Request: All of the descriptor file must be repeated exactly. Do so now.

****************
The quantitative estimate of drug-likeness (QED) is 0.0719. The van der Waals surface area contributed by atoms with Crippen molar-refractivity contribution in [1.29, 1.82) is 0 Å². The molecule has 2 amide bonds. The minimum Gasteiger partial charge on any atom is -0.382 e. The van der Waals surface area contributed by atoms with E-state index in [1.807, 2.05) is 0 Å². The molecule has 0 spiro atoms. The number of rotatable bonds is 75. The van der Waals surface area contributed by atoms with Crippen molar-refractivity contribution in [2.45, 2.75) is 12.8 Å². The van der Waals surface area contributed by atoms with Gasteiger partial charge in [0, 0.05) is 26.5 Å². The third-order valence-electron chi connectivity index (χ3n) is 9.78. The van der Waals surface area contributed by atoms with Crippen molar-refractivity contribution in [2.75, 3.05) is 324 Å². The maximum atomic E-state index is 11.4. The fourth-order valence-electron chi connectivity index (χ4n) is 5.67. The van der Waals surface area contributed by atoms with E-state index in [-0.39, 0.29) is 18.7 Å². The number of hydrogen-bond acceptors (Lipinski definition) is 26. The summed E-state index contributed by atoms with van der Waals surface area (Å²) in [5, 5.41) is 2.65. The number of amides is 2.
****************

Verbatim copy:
The quantitative estimate of drug-likeness (QED) is 0.0719. The van der Waals surface area contributed by atoms with Crippen molar-refractivity contribution in [1.29, 1.82) is 0 Å². The molecule has 2 amide bonds. The minimum Gasteiger partial charge on any atom is -0.382 e. The van der Waals surface area contributed by atoms with E-state index in [1.807, 2.05) is 0 Å². The molecule has 0 spiro atoms. The number of rotatable bonds is 75. The van der Waals surface area contributed by atoms with Crippen molar-refractivity contribution in [2.45, 2.75) is 12.8 Å². The van der Waals surface area contributed by atoms with Gasteiger partial charge in [0, 0.05) is 26.5 Å². The third-order valence-electron chi connectivity index (χ3n) is 9.78. The van der Waals surface area contributed by atoms with Crippen molar-refractivity contribution in [2.75, 3.05) is 324 Å². The maximum atomic E-state index is 11.4. The fourth-order valence-electron chi connectivity index (χ4n) is 5.67. The van der Waals surface area contributed by atoms with E-state index in [-0.39, 0.29) is 18.7 Å². The number of hydrogen-bond acceptors (Lipinski definition) is 26. The summed E-state index contributed by atoms with van der Waals surface area (Å²) in [5, 5.41) is 2.65. The number of amides is 2.